What Your Business Can (And Should) A/B Test

Post written by Aruna Gnanasekaran
On Monday, October 27th, 2014

A/B testing is a high-impact, cost effective method of optimization for websites, CTAs, forms, and much more. The information you gather from A/B testing can help justify data-backed changes that will optimize your website and increase conversions.

Before you begin A/B testing, definitely read these A/B testing best practices. You’ll discover that it is important to write a solid plan. It’s best to systematically test your website (or webpage) elements starting with those that have the highest potential impact, like the main page headline. Of course, your priorities will depend on your business model, the layout of your current website, and your goals.

To give you some inspiration, we’ve put together a list of the modifiable attributes you can change for each variation of your A/B test (List 1) and the elements of the page you could test (List 2). Choosing what to A/B test is a matter of mixing and matching the items from these lists. You can (for example) test the color (List 1) of your submit button in a CTA (List 2).

List 1: Modifiable Attributes For Your A/B Tests

  • Color
  • Phrasing/Wording
  • Font & style
  • Placement (on the page or in an area)
  • Size
  • Clutter (try removing unnecessary stuff)
  • Presence (should it be there, or be removed?)

List 2: Page Elements You Can (And Should) A/B Test

Main Headlines

Headlines can appear on any page on your site, but the headline on your main page is probably one of the first website elements you should test. After all, it’s likely to be first thing your website visitors see.

Submit Buttons

Read about the psychology of color and about words that convert to become a submit button wiz! Then, test away.

Include Videos

Including a video (especially on your main page) can have a huge impact on your website and your conversion rate. It’s worth exploring.

Number of Form Fields

In addition to the items mentioned in List 1, you can test forms in another way: number of form fields.

In general people have very little tolerance for excessive form fields. How much is too much? Five? Ten? The onus is on you to discover where the threshold is – and that depends on the value of your offer (among other factors). The below form is on our Request Premium Support page.

Number of Required Form Fields

In the above form, not all the fields are required. There are two required fields with red asterisks and a required Captcha to deter spam bots.

Instead of making all of your form fields required, you can simply require the few you absolutely need to follow up with your lead. Those with less time or patience can fill out the bare minimum. Others will elect to fill out additional fields. Choosing required form fields carefully can help you capture leads that fall into both categories.

Page Layout

You could test the layout of your entire page or the layout of a specific section. You could, for example, see how social media button placement affects engagement. Currently we have social media buttons in our footer. One test could compare the button placement in the footer vs the header (or both).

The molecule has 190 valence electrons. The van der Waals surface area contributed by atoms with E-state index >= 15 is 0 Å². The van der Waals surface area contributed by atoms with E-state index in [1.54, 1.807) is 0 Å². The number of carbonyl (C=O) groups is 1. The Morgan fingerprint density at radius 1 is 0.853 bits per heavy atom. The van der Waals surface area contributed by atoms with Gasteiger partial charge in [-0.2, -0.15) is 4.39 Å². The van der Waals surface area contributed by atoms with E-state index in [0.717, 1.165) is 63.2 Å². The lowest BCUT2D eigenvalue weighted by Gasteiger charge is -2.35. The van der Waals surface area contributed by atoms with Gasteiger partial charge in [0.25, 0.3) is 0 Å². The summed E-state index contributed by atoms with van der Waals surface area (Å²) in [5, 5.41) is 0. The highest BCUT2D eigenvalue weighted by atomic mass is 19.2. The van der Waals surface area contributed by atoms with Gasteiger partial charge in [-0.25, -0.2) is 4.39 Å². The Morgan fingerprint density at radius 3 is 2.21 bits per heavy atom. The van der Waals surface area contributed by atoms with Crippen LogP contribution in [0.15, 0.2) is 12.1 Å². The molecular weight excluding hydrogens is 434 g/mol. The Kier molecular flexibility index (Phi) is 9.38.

Main Body Text

The main body text is designed to convince inquisitive website visitors to convert. A/B test the text size, phrasing, font, etc. to see if those changes affect your conversion rates.

Using Trust Signals

Trust signals can instill a sense of confidence in your consumers. Trust signals include Better Business Bureau (BBB) badges, other accreditation, industry awards, or company guarantees.

Navigation

It’s important to test the items from List 1 on your navigation bar. But definitely be sure to experiment with its placement on the page, or even whether or not to display it on select pages.

Using Client Testimonials

You can dedicate a page to client testimonials, include a quote from a former client in your sidebar, or place video testimonials on related pages. A/B test to see which (if any) work best.

Modules in Sidebar

Below is our blog’s main page sidebar. Once again, there is a lot you can test. For example, should the social media buttons on your sidebar be closer to the top, or the bottom? What if you introduced a “Latest Products” CTA? The possibilities are endless. Pick the small changes you think will have the most impact and test them.

A/B testing is flexible. It’s scalable to any sized website or budget and only as time intensive as you want it to be. And it’s an iterative process, so you can improve the color of a CTA button, and then improve the wording of the text on the button (and so on) to progressively boost your conversion rate time and again.

Next Steps

Use the two lists to create a solid A/B testing road map. Great planning will ensure that you improve your website conversion and make your user experience better. Also be sure to document KPIs (Key Performance Indicators) for each test. Using KPIs you can measure your A/B tests’ effectiveness.

If you have anything to add to these lists, include them in the comments below!

About the Author:
Aruna is a West Coast transplant currently living in Boston. She is an Inbound Marketer, content creator, and tea enthusiast who believes in the potential of inbound marketing to level the playing field for startups and small businesses.

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